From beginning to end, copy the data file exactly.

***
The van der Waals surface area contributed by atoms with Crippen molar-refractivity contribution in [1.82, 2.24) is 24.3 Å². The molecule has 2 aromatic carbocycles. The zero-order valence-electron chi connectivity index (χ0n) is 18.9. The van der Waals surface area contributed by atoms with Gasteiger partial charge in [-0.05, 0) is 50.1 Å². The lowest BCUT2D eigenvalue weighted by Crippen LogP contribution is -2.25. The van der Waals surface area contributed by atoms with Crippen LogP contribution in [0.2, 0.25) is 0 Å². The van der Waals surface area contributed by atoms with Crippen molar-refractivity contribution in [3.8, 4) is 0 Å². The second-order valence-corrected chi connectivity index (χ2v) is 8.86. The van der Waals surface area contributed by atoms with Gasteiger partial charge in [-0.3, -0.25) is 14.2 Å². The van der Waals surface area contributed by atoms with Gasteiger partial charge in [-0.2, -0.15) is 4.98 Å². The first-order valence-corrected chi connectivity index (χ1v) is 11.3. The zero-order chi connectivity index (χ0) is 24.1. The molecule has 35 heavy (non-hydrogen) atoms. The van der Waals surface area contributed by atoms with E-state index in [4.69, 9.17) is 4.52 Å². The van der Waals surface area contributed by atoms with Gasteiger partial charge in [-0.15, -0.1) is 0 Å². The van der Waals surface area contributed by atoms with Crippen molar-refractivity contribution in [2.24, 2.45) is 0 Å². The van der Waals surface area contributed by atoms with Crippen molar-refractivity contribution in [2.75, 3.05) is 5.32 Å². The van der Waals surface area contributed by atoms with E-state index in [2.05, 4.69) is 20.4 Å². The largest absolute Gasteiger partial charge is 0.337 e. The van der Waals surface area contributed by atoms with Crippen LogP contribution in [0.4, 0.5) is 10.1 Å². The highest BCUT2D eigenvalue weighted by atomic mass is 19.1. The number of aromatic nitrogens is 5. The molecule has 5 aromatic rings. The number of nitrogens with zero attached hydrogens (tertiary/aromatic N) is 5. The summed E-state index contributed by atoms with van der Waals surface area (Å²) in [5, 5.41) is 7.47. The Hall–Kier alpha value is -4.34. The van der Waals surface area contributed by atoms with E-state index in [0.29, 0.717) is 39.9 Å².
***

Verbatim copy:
The van der Waals surface area contributed by atoms with Crippen molar-refractivity contribution in [1.82, 2.24) is 24.3 Å². The molecule has 2 aromatic carbocycles. The zero-order valence-electron chi connectivity index (χ0n) is 18.9. The van der Waals surface area contributed by atoms with Gasteiger partial charge in [-0.05, 0) is 50.1 Å². The lowest BCUT2D eigenvalue weighted by Crippen LogP contribution is -2.25. The van der Waals surface area contributed by atoms with Crippen LogP contribution in [0.2, 0.25) is 0 Å². The van der Waals surface area contributed by atoms with Crippen molar-refractivity contribution in [3.8, 4) is 0 Å². The second-order valence-corrected chi connectivity index (χ2v) is 8.86. The van der Waals surface area contributed by atoms with Gasteiger partial charge in [-0.3, -0.25) is 14.2 Å². The van der Waals surface area contributed by atoms with Gasteiger partial charge in [-0.2, -0.15) is 4.98 Å². The first-order valence-corrected chi connectivity index (χ1v) is 11.3. The zero-order chi connectivity index (χ0) is 24.1. The molecule has 35 heavy (non-hydrogen) atoms. The van der Waals surface area contributed by atoms with E-state index in [4.69, 9.17) is 4.52 Å². The van der Waals surface area contributed by atoms with Gasteiger partial charge in [-0.15, -0.1) is 0 Å². The van der Waals surface area contributed by atoms with Crippen molar-refractivity contribution in [2.24, 2.45) is 0 Å². The van der Waals surface area contributed by atoms with Crippen molar-refractivity contribution in [2.75, 3.05) is 5.32 Å². The van der Waals surface area contributed by atoms with E-state index in [2.05, 4.69) is 20.4 Å². The largest absolute Gasteiger partial charge is 0.337 e. The van der Waals surface area contributed by atoms with Crippen LogP contribution in [0.4, 0.5) is 10.1 Å². The highest BCUT2D eigenvalue weighted by atomic mass is 19.1. The number of aromatic nitrogens is 5. The molecule has 5 aromatic rings. The number of nitrogens with zero attached hydrogens (tertiary/aromatic N) is 5. The summed E-state index contributed by atoms with van der Waals surface area (Å²) in [5, 5.41) is 7.47. The Hall–Kier alpha value is -4.34. The van der Waals surface area contributed by atoms with E-state index in [0.29, 0.717) is 39.9 Å².